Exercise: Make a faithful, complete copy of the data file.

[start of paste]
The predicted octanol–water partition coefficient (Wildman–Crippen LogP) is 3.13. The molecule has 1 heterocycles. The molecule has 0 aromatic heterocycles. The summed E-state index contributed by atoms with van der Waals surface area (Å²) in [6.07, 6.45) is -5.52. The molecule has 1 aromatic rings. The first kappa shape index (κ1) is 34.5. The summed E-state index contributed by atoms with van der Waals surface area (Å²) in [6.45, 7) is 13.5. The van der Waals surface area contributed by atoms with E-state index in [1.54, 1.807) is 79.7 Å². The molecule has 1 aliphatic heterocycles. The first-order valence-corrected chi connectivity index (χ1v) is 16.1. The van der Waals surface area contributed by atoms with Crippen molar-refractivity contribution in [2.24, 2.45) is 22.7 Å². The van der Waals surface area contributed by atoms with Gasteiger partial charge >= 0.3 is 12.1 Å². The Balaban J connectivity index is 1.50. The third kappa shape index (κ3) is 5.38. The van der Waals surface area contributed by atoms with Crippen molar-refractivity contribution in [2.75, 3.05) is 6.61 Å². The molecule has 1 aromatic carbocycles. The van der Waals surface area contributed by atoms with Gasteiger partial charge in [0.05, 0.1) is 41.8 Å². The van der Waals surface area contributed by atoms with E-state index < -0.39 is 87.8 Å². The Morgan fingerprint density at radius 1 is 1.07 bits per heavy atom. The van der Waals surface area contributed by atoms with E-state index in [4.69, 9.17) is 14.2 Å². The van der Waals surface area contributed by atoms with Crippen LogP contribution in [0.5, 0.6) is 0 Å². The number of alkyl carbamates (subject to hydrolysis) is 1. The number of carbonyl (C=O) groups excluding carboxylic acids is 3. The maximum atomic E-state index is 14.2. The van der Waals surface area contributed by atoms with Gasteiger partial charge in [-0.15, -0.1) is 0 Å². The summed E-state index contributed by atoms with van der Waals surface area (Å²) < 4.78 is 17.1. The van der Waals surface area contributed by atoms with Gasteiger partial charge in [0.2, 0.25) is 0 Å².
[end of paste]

The predicted octanol–water partition coefficient (Wildman–Crippen LogP) is 3.13. The molecule has 1 heterocycles. The molecule has 0 aromatic heterocycles. The summed E-state index contributed by atoms with van der Waals surface area (Å²) in [6.07, 6.45) is -5.52. The molecule has 1 aromatic rings. The first kappa shape index (κ1) is 34.5. The summed E-state index contributed by atoms with van der Waals surface area (Å²) in [6.45, 7) is 13.5. The van der Waals surface area contributed by atoms with E-state index in [1.54, 1.807) is 79.7 Å². The molecule has 1 aliphatic heterocycles. The first-order valence-corrected chi connectivity index (χ1v) is 16.1. The van der Waals surface area contributed by atoms with Crippen molar-refractivity contribution in [2.24, 2.45) is 22.7 Å². The van der Waals surface area contributed by atoms with Gasteiger partial charge >= 0.3 is 12.1 Å². The Balaban J connectivity index is 1.50. The third kappa shape index (κ3) is 5.38. The van der Waals surface area contributed by atoms with Crippen molar-refractivity contribution in [2.75, 3.05) is 6.61 Å². The molecule has 1 aromatic carbocycles. The van der Waals surface area contributed by atoms with Gasteiger partial charge in [0.05, 0.1) is 41.8 Å². The van der Waals surface area contributed by atoms with E-state index < -0.39 is 87.8 Å². The Morgan fingerprint density at radius 1 is 1.07 bits per heavy atom. The van der Waals surface area contributed by atoms with E-state index in [4.69, 9.17) is 14.2 Å². The van der Waals surface area contributed by atoms with Crippen LogP contribution in [0.5, 0.6) is 0 Å². The number of alkyl carbamates (subject to hydrolysis) is 1. The number of carbonyl (C=O) groups excluding carboxylic acids is 3. The maximum atomic E-state index is 14.2. The van der Waals surface area contributed by atoms with Gasteiger partial charge in [-0.15, -0.1) is 0 Å². The summed E-state index contributed by atoms with van der Waals surface area (Å²) < 4.78 is 17.1. The van der Waals surface area contributed by atoms with Gasteiger partial charge in [0.2, 0.25) is 0 Å².